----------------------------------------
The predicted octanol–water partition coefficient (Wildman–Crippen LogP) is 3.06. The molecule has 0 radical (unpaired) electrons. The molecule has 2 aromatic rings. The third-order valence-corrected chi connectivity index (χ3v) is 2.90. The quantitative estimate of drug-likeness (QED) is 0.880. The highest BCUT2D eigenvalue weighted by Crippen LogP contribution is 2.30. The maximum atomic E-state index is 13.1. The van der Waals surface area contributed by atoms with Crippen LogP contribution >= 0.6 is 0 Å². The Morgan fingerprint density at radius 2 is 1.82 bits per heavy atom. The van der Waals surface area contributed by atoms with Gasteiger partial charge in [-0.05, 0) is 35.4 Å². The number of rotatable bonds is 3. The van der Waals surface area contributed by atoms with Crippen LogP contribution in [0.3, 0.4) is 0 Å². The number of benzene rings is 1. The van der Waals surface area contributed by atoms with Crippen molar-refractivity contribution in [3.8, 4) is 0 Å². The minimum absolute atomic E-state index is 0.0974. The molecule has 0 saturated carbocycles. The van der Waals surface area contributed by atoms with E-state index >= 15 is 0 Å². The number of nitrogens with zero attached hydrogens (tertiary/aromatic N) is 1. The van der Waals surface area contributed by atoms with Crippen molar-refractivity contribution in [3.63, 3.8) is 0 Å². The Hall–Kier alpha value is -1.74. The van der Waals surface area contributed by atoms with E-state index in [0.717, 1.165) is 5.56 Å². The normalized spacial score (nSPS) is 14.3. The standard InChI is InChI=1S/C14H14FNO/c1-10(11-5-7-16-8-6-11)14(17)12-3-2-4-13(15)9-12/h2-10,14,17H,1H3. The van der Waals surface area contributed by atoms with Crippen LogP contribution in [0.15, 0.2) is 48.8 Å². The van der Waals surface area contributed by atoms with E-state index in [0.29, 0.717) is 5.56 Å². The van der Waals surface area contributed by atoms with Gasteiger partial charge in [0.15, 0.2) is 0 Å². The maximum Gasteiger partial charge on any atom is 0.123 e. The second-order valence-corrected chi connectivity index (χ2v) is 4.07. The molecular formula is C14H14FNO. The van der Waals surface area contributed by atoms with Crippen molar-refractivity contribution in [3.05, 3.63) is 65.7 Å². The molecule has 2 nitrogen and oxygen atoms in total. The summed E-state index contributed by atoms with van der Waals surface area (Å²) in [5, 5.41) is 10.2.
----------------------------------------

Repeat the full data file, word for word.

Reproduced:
The predicted octanol–water partition coefficient (Wildman–Crippen LogP) is 3.06. The molecule has 0 radical (unpaired) electrons. The molecule has 2 aromatic rings. The third-order valence-corrected chi connectivity index (χ3v) is 2.90. The quantitative estimate of drug-likeness (QED) is 0.880. The highest BCUT2D eigenvalue weighted by Crippen LogP contribution is 2.30. The maximum atomic E-state index is 13.1. The van der Waals surface area contributed by atoms with Crippen LogP contribution >= 0.6 is 0 Å². The Morgan fingerprint density at radius 2 is 1.82 bits per heavy atom. The van der Waals surface area contributed by atoms with Gasteiger partial charge in [-0.05, 0) is 35.4 Å². The number of rotatable bonds is 3. The van der Waals surface area contributed by atoms with Crippen LogP contribution in [0.3, 0.4) is 0 Å². The number of benzene rings is 1. The van der Waals surface area contributed by atoms with Crippen molar-refractivity contribution in [3.8, 4) is 0 Å². The minimum absolute atomic E-state index is 0.0974. The molecule has 0 saturated carbocycles. The van der Waals surface area contributed by atoms with E-state index >= 15 is 0 Å². The number of nitrogens with zero attached hydrogens (tertiary/aromatic N) is 1. The van der Waals surface area contributed by atoms with Crippen molar-refractivity contribution in [3.63, 3.8) is 0 Å². The Hall–Kier alpha value is -1.74. The van der Waals surface area contributed by atoms with E-state index in [0.717, 1.165) is 5.56 Å². The normalized spacial score (nSPS) is 14.3. The standard InChI is InChI=1S/C14H14FNO/c1-10(11-5-7-16-8-6-11)14(17)12-3-2-4-13(15)9-12/h2-10,14,17H,1H3. The van der Waals surface area contributed by atoms with Crippen LogP contribution in [0.15, 0.2) is 48.8 Å². The van der Waals surface area contributed by atoms with E-state index in [0.29, 0.717) is 5.56 Å². The van der Waals surface area contributed by atoms with Gasteiger partial charge in [0.15, 0.2) is 0 Å². The maximum Gasteiger partial charge on any atom is 0.123 e. The second-order valence-corrected chi connectivity index (χ2v) is 4.07. The molecular formula is C14H14FNO. The van der Waals surface area contributed by atoms with Crippen molar-refractivity contribution in [3.05, 3.63) is 65.7 Å². The molecule has 2 nitrogen and oxygen atoms in total. The summed E-state index contributed by atoms with van der Waals surface area (Å²) in [5, 5.41) is 10.2.